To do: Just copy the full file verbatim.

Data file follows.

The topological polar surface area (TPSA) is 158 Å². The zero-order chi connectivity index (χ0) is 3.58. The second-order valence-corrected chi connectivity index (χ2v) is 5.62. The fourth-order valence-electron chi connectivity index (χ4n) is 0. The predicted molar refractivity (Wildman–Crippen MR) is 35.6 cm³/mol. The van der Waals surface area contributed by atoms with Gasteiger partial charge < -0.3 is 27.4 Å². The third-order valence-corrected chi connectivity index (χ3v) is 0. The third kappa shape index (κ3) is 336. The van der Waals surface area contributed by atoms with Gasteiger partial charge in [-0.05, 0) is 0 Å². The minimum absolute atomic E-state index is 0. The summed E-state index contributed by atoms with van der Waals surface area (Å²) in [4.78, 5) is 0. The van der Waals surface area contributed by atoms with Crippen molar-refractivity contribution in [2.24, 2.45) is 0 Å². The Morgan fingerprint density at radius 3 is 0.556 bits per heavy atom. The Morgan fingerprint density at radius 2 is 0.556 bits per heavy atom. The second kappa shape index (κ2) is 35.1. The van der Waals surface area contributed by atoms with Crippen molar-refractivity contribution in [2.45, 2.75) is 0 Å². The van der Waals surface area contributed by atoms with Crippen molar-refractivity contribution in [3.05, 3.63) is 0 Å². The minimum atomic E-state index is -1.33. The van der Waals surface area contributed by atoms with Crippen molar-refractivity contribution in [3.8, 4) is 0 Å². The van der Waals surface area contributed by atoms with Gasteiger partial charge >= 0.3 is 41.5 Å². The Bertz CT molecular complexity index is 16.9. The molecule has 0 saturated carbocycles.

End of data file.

The topological polar surface area (TPSA) is 158 Å². The zero-order chi connectivity index (χ0) is 3.58. The second-order valence-corrected chi connectivity index (χ2v) is 5.62. The fourth-order valence-electron chi connectivity index (χ4n) is 0. The predicted molar refractivity (Wildman–Crippen MR) is 35.6 cm³/mol. The van der Waals surface area contributed by atoms with Gasteiger partial charge < -0.3 is 27.4 Å². The third-order valence-corrected chi connectivity index (χ3v) is 0. The third kappa shape index (κ3) is 336. The van der Waals surface area contributed by atoms with Gasteiger partial charge in [-0.05, 0) is 0 Å². The minimum absolute atomic E-state index is 0. The summed E-state index contributed by atoms with van der Waals surface area (Å²) in [4.78, 5) is 0. The van der Waals surface area contributed by atoms with Crippen molar-refractivity contribution in [2.24, 2.45) is 0 Å². The Morgan fingerprint density at radius 3 is 0.556 bits per heavy atom. The Morgan fingerprint density at radius 2 is 0.556 bits per heavy atom. The second kappa shape index (κ2) is 35.1. The van der Waals surface area contributed by atoms with Crippen molar-refractivity contribution in [2.45, 2.75) is 0 Å². The van der Waals surface area contributed by atoms with Crippen molar-refractivity contribution in [3.05, 3.63) is 0 Å². The minimum atomic E-state index is -1.33. The van der Waals surface area contributed by atoms with Crippen molar-refractivity contribution in [3.8, 4) is 0 Å². The van der Waals surface area contributed by atoms with Gasteiger partial charge >= 0.3 is 41.5 Å². The Bertz CT molecular complexity index is 16.9. The molecule has 0 saturated carbocycles.